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Take a Peek Inside Wing’s Autonomous Delivery Drone Command Center

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Alphabet owned autonomous delivery drone company Wing on Friday released footage of a first of its kind delivery drone command center. The space resembles a military war room but rather than monitor Predator drones dropping bombs over villages, Wing technicians will watch Uber like GPS routes to ensure flying Doritos and Tylenol get to their intended recipients.

The Wing technicians, referred to as “Pilots in Command,” sit in a central office in Texas where they can observe feeds of deliveries occurring across multiple time zones. Multiple monitors fill the room showing PICs the status of various deliveries. Since the drones run their routes autonomously, PICs don’t have access to live camera feeds or a joystick to maneuver the machine. Instead, the PICs observe the drone’s GPS coordinates on a map and keep track of variations in weather and air traffic.

“The aircraft robots are very good at monitoring themselves,” a Wing PIC said in a video posted by the company. “All they need to do is just provide alerts to the pilots.”

As of now, The Verge notes, Wing drones making deliveries from Walgreens have a 4.5 mile authorized delivery range, though Wing says the drones could technically pull off a range of about six miles. That range means Wing drones, as of now, operate within a radius of 50,000 potentially eligible homes. The actual portion of those homes that have any interest in actually receiving drone deliveries, however, remains unclear.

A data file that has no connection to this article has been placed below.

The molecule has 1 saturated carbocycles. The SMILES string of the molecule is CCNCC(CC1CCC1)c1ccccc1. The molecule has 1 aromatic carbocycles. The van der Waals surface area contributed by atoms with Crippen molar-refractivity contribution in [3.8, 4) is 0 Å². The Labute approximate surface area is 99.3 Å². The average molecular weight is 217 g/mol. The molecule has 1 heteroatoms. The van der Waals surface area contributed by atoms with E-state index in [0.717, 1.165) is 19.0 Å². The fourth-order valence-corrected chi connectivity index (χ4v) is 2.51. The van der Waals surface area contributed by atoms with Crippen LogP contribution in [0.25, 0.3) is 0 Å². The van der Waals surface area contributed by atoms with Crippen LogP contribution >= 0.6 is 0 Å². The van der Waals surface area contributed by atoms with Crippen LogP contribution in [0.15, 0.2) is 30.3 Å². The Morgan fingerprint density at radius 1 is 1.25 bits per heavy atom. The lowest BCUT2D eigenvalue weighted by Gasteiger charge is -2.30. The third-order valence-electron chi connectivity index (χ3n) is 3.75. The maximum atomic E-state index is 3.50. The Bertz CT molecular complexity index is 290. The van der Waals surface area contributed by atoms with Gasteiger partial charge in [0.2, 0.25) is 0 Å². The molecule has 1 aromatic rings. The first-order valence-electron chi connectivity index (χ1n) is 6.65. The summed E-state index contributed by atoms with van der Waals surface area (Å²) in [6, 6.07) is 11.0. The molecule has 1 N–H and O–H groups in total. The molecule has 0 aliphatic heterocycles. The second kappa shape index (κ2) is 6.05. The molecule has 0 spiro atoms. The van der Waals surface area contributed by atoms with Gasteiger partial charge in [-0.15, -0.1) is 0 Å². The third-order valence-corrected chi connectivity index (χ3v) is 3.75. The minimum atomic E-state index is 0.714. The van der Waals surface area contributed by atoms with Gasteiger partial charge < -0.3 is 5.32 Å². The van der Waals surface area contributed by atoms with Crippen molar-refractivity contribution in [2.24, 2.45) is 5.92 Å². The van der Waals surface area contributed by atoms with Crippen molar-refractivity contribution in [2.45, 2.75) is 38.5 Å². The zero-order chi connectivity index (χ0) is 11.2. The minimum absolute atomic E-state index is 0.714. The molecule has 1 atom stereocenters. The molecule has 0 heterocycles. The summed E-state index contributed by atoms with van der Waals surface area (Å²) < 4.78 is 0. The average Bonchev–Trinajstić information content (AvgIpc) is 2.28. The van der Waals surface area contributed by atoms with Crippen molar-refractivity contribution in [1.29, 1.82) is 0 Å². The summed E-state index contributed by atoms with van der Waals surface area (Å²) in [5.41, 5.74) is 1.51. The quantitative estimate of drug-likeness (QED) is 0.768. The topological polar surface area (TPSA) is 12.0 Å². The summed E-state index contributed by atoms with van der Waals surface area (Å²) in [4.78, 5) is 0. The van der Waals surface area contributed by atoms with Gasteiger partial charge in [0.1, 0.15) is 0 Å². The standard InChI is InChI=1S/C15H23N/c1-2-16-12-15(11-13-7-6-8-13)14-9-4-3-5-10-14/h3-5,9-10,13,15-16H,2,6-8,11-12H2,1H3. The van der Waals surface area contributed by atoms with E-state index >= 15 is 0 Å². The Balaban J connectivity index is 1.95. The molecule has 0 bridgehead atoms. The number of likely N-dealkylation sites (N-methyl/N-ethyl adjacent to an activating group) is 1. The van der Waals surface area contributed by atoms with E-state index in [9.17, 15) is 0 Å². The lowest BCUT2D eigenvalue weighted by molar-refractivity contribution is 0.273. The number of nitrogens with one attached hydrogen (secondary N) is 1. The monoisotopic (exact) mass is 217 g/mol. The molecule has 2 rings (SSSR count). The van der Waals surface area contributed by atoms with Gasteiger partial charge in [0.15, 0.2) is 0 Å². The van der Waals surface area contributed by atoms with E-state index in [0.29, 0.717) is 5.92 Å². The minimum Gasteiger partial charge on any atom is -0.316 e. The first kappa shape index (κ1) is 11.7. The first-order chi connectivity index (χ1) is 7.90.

The drones themselves are parked on wireless charging stations spread out across drone “nests.” At the beginning of a day, the drones rise from their station to take part in a brief flight test before merchants open and start placing orders.

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Though they’ve taken longer to lift off in the mainstream than many of its most ardent supporters would have hoped, there are signs autonomous drone deliveries may actually gain some relevance sooner rather than later. In 2020, The Federal Aviation Administration greenlit American Robotics to become the first drone company to operate a “smart” machine without needing an on-spot pilot or spotter. Amazon, who said it planned to start delivering some products to select customers in Lockeford, California and College Station, this year also unveiled its next generation MK30 delivery drone set to release in 2024.

Wing, for its part, is actually already making a hefty chunk of deliveries, just not in the U.S. The company has reportedly completed 1,000 deliveries per day in Australia and recently surpassed a 100,000 total delivery milestone. Then again, not all of those deliveries have gone perfectly. Earlier this year, a Wing drone operating in Australia flew into power lines in Brisbane, frying itself and temporarily cutting off power to more than 2,000 homes and businesses.

Source: Gizmodo

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